Don't Do It says:

Re: Re:

Before you buy any XM device, Google “XM Sucks” and see what people have to say. I am one of them and I’m no deadbeat. I paid for a subscription with a one time credit card number, and even though I chose not to renew my subscription, they attempted to charge my now expired card number. When it failed, they turned my account over to a collection agency called CCA, based in Mass.

That’s all there is to the story – nothing more. I didn’t owe anything, there was no auto renewing clause in my agreement or any gotchas.

I called and spent too long on the phone with them and nothing was resolved. Their customer service sucks, their billing sucks and they can’t go out of business fast enough for me.

David (profile) says:

Time shift?

I’m not sure of the details of the suit, but isn’t time shifting the ability to rewind and pause live radio? The Inno does not have this function. It can record and play back. The functionality is so crippled I’ve found the $200 device to be pretty much useless. I can set up recordings for shows that are scheduled late at night, but I can’t get them off the radio. I may as well just use my computer to record shows.

Kevin says:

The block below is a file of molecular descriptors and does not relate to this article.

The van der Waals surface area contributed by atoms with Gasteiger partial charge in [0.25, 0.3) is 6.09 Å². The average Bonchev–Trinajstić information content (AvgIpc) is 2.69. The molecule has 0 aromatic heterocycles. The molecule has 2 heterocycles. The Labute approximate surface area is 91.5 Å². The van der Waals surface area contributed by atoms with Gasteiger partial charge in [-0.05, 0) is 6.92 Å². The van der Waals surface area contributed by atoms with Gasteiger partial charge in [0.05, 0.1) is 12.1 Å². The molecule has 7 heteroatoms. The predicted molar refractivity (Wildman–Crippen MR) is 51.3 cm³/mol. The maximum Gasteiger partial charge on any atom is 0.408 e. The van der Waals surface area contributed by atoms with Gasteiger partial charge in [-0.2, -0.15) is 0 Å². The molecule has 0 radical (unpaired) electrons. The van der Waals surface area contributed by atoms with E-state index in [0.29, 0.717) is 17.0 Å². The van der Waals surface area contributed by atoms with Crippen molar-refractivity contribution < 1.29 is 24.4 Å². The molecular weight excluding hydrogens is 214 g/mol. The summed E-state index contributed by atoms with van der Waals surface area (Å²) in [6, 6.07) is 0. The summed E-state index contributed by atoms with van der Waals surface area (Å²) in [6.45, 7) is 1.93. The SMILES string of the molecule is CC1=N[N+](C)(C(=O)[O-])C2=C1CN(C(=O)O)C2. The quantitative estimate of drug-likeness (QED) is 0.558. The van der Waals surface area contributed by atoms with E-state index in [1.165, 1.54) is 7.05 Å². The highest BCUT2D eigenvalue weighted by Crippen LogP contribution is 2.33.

Dont Do It?

Googling ‘XM Sucks’ Will obviously only find you messages and articles about XM Sucking. How about you google XM Awesome and see what you come up with?

What’s the point of researching a topic on the Internet if you already have your mind made up and aren’t even going to look for another opinion other than one that validates your own?

Carme says:

The RIAA was actually pretty smart

It is indeed a win in the short term, but not at the “expense” of anything. Innovation is not held back, the device is marketed as planned, it’s just that the RIAA found a way to make an additional profit from it. It made a smart move by identifying XM was at a fragile state and jumped the opportunity to shake them down for some money. Let’s give the RIAA the benefit of the doubt that it would have backed away as soon as XM started fighting back, because it was clearly in a legally losing position.
The RIAA simply found an opportunity and took it, at no obvious loss – the device is out. The problem is the legal regime that enabled this shake down in the first place, not the RIAA acting on it.

Damien says:

“The RIAA simply found an opportunity and took it, at no obvious loss – the device is out. The problem is the legal regime that enabled this shake down in the first place, not the RIAA acting on it.”

So if the law says I’m allowed to beat old ladies and take their money that makes it right? When you help write a law designed to roadblock legally sanctioned fair-use rights and then go out of your way to abuse that same law you can bet your a** you’re the problem.